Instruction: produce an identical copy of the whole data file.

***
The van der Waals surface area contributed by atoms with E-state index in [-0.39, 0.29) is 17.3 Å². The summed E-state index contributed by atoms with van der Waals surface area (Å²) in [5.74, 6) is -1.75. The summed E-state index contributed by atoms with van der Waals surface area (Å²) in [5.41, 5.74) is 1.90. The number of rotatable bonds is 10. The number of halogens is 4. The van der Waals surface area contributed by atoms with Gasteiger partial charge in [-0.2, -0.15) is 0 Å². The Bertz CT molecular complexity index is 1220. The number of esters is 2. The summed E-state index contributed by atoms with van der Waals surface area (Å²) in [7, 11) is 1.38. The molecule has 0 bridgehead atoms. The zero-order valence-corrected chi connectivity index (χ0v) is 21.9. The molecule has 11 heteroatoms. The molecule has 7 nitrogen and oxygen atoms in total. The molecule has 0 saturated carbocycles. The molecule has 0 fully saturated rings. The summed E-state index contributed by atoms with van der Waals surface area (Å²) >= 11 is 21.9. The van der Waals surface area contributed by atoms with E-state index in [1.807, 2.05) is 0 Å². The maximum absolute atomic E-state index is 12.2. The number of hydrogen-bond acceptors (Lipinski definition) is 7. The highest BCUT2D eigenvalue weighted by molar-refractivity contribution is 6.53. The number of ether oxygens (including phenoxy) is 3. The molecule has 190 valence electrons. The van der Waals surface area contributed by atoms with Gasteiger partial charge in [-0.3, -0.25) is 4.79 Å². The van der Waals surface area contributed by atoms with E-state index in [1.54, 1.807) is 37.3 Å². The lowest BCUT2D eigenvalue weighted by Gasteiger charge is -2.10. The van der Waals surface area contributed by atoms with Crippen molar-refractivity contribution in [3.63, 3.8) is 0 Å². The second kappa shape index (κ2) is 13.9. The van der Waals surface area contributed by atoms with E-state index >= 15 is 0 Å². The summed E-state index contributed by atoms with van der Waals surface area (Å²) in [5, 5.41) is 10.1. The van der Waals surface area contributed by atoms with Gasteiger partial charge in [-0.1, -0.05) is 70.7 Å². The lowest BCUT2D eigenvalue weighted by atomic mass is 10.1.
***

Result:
The van der Waals surface area contributed by atoms with E-state index in [-0.39, 0.29) is 17.3 Å². The summed E-state index contributed by atoms with van der Waals surface area (Å²) in [5.74, 6) is -1.75. The summed E-state index contributed by atoms with van der Waals surface area (Å²) in [5.41, 5.74) is 1.90. The number of rotatable bonds is 10. The number of halogens is 4. The van der Waals surface area contributed by atoms with Gasteiger partial charge in [-0.2, -0.15) is 0 Å². The Bertz CT molecular complexity index is 1220. The number of esters is 2. The summed E-state index contributed by atoms with van der Waals surface area (Å²) in [7, 11) is 1.38. The molecule has 0 bridgehead atoms. The zero-order valence-corrected chi connectivity index (χ0v) is 21.9. The molecule has 11 heteroatoms. The molecule has 7 nitrogen and oxygen atoms in total. The molecule has 0 saturated carbocycles. The molecule has 0 fully saturated rings. The summed E-state index contributed by atoms with van der Waals surface area (Å²) >= 11 is 21.9. The van der Waals surface area contributed by atoms with E-state index in [1.807, 2.05) is 0 Å². The maximum absolute atomic E-state index is 12.2. The number of hydrogen-bond acceptors (Lipinski definition) is 7. The highest BCUT2D eigenvalue weighted by molar-refractivity contribution is 6.53. The number of ether oxygens (including phenoxy) is 3. The molecule has 190 valence electrons. The van der Waals surface area contributed by atoms with Gasteiger partial charge in [-0.3, -0.25) is 4.79 Å². The van der Waals surface area contributed by atoms with E-state index in [1.54, 1.807) is 37.3 Å². The lowest BCUT2D eigenvalue weighted by Gasteiger charge is -2.10. The van der Waals surface area contributed by atoms with Crippen molar-refractivity contribution in [3.63, 3.8) is 0 Å². The second kappa shape index (κ2) is 13.9. The van der Waals surface area contributed by atoms with E-state index >= 15 is 0 Å². The summed E-state index contributed by atoms with van der Waals surface area (Å²) in [5, 5.41) is 10.1. The van der Waals surface area contributed by atoms with Gasteiger partial charge in [-0.1, -0.05) is 70.7 Å². The lowest BCUT2D eigenvalue weighted by atomic mass is 10.1.